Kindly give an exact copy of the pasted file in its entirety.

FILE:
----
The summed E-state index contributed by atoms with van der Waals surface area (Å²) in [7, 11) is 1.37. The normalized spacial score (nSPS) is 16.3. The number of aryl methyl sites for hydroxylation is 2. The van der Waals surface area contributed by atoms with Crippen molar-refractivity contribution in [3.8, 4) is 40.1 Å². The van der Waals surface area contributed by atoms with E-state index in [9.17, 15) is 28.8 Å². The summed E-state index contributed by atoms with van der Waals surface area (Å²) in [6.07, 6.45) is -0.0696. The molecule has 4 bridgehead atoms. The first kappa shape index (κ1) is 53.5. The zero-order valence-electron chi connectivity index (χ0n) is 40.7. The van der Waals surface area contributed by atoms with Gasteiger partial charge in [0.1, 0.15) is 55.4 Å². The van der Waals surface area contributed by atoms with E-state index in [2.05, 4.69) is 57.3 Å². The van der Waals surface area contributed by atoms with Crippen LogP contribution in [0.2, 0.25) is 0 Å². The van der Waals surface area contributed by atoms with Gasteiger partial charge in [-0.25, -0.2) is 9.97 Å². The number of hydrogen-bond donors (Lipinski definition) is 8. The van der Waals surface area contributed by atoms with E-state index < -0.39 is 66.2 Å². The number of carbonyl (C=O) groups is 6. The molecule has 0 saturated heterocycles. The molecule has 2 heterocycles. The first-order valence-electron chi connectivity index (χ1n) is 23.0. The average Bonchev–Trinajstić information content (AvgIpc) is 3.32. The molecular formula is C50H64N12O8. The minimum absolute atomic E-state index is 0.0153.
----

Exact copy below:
The summed E-state index contributed by atoms with van der Waals surface area (Å²) in [7, 11) is 1.37. The normalized spacial score (nSPS) is 16.3. The number of aryl methyl sites for hydroxylation is 2. The van der Waals surface area contributed by atoms with Crippen molar-refractivity contribution in [3.8, 4) is 40.1 Å². The van der Waals surface area contributed by atoms with E-state index in [9.17, 15) is 28.8 Å². The summed E-state index contributed by atoms with van der Waals surface area (Å²) in [6.07, 6.45) is -0.0696. The molecule has 4 bridgehead atoms. The first kappa shape index (κ1) is 53.5. The zero-order valence-electron chi connectivity index (χ0n) is 40.7. The van der Waals surface area contributed by atoms with Gasteiger partial charge in [0.1, 0.15) is 55.4 Å². The van der Waals surface area contributed by atoms with E-state index in [2.05, 4.69) is 57.3 Å². The van der Waals surface area contributed by atoms with Crippen LogP contribution in [0.2, 0.25) is 0 Å². The van der Waals surface area contributed by atoms with Gasteiger partial charge in [-0.25, -0.2) is 9.97 Å². The number of hydrogen-bond donors (Lipinski definition) is 8. The van der Waals surface area contributed by atoms with E-state index < -0.39 is 66.2 Å². The number of carbonyl (C=O) groups is 6. The molecule has 0 saturated heterocycles. The molecule has 2 heterocycles. The first-order valence-electron chi connectivity index (χ1n) is 23.0. The average Bonchev–Trinajstić information content (AvgIpc) is 3.32. The molecular formula is C50H64N12O8. The minimum absolute atomic E-state index is 0.0153.